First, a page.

An Interview with











An Oral History produced by

Robert D. McCracken














Esmeralda County History Project

Esmeralda County, Nevada












































Esmeralda County History Project

Esmeralda County Commissioners

Goldfield, Nevada


























            The Esmeralda County History Project (ECHP) engages in interviewing people who can provide firsthand descriptions of the individuals, events, and places that give history its substance. The products of this research are the recordings of the interviews and their transcriptions.

            The Esmeralda County Board of Commissioners initiated the ECHP in 1993 in order to collect information on the origin, history, traditions, and quality of life of Esmeralda County communities that may be impacted by the construction of a high-level nuclear waste repository located at Yucca Mountain, adjoining the Nevada Test Site in Nye County. Though the repository has yet to be built, the ten oral histories in this group of interviews were paid for by county monies received in connection with the Yucca Mountain effort, which is now in hiatus.

            In themselves, oral history interviews are not history. However, they often contain valuable primary source material, as useful in the process of historiography as the written sources to which historians have customarily turned. Verifying the accuracy of all of the statements made in the course of an interview would require more time and money than the ECHP’s operating budget permits. The program can vouch that the statements were made, but it cannot attest that they are free of error. Accordingly, oral histories should be read with the same prudence that the reader exercises when consulting government records, newspaper accounts, diaries, and other sources of historical information.

            It is the policy of the ECHP to produce transcripts that are as close to verbatim as possible, but some alteration of the text is generally both unavoidable and desirable. When human speech is captured in print the result can be a morass of tangled syntax, false starts, and incomplete sentences, sometimes verging on incoherence. The type font contains no symbols for the physical gestures and the diverse vocal modulations that are integral parts of communication through speech. Experience shows that totally verbatim transcripts are often largely unreadable and therefore a waste of the resources expended in their production. While keeping alterations to a minimum the ECHP will, in preparing a text:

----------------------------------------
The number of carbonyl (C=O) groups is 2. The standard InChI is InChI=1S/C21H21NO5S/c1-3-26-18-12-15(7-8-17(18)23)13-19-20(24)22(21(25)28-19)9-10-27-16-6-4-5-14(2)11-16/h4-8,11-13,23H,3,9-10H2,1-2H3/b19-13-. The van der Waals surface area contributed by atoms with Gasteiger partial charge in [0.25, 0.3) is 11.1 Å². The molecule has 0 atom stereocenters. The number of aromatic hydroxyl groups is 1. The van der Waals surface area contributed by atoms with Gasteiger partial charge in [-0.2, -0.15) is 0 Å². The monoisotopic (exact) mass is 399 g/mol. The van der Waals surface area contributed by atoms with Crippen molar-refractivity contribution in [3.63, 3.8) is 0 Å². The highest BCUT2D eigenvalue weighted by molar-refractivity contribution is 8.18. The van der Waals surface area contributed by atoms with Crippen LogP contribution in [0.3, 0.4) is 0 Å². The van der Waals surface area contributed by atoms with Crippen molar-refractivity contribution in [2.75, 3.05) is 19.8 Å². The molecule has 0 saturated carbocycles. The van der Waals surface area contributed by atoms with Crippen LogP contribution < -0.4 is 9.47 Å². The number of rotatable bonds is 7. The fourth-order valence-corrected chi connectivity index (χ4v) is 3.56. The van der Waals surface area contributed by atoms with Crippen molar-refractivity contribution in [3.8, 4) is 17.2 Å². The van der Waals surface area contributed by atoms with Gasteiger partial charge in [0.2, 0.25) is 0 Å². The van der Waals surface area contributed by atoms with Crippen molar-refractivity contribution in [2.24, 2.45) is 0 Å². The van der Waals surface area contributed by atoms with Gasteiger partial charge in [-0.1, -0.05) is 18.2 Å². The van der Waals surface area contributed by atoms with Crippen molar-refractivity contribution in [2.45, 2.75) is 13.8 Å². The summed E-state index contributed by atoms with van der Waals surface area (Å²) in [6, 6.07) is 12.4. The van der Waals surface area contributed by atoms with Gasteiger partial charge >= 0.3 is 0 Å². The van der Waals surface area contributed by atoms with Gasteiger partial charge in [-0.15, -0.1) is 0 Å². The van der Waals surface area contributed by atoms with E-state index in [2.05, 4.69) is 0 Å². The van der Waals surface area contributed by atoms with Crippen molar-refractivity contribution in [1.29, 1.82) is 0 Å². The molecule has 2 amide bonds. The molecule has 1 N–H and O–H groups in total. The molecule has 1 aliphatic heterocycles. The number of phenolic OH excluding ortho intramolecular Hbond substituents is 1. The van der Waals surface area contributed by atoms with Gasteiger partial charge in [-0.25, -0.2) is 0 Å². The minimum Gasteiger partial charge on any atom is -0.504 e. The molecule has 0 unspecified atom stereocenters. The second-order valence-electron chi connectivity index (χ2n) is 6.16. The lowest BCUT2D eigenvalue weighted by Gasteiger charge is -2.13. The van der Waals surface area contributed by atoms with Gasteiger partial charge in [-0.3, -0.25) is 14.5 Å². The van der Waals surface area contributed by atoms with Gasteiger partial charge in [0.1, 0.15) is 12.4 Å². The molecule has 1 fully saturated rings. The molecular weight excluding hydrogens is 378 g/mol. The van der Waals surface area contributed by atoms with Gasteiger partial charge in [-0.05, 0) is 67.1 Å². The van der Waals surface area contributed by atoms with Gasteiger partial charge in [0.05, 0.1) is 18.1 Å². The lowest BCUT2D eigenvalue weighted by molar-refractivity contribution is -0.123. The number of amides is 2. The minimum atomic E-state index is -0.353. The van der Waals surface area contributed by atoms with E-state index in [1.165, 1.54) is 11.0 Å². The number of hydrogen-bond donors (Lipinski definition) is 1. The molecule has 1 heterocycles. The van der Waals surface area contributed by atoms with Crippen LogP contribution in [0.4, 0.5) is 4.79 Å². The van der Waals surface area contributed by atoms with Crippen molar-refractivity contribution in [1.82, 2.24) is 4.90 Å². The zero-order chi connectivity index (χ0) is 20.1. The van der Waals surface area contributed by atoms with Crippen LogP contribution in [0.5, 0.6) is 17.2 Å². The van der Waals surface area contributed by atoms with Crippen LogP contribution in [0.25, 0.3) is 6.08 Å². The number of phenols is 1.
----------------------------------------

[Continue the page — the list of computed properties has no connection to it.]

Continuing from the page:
a.         generally delete false starts, redundancies and the uhs, ahs and other noises with which speech is often sprinkled;


b.         occasionally compress language that would be confusing to the reader in unaltered form;


c.         rarely shift a portion of a transcript to place it in its proper context;


d.         enclose in [brackets] explanatory information or words that were not uttered but have been added to render the text intelligible; and


e.         make every effort to correctly spell the names of all individuals and places, recognizing that an occasional word may be misspelled because no authoritative source on its correct spelling was found.




            As project director, I would like to express my deep appreciation to those who participated in the Esmeralda County History Project (ECHP).  It was an honor and a privilege to have the opportunity to obtain oral histories from participating individuals. I was welcomed into many homes and was allowed to share in the recollection of local history. I thank the residents throughout Esmeralda County and Nevada—too numerous to mention by name—who provided assistance and information. They helped make the successful completion of this project possible.

            Appreciation goes to the Esmeralda County Commissioners who initiated the project in 1993: Chairman Wade Barton, Virginia Ridgway, and Joyce Hartman. Appreciation also goes to current Chairman Nancy J. Boland, William C. Kirby, and Dominick Pappalardo, who initiated the current project in 2012, and to Ralph M. Keyes, who became a commissioner in 2013. Ed Mueller, Director, Esmeralda County Repository Oversight Program, gave enthusiastic support and advocacy for this effort. The United States Department of Energy, through Mr. Mueller’s office, provided funds for this round of interviews. Thanks are extended to Commissioners Boland, Kirby, Pappalardo, Keyes, and Mr. Mueller for their input regarding the conduct of this research and for serving as a sounding board as we worked out methodological problems. These interviews would never have become a reality without the enthusiastic support of the Esmeralda County commissioners and Mr. Mueller.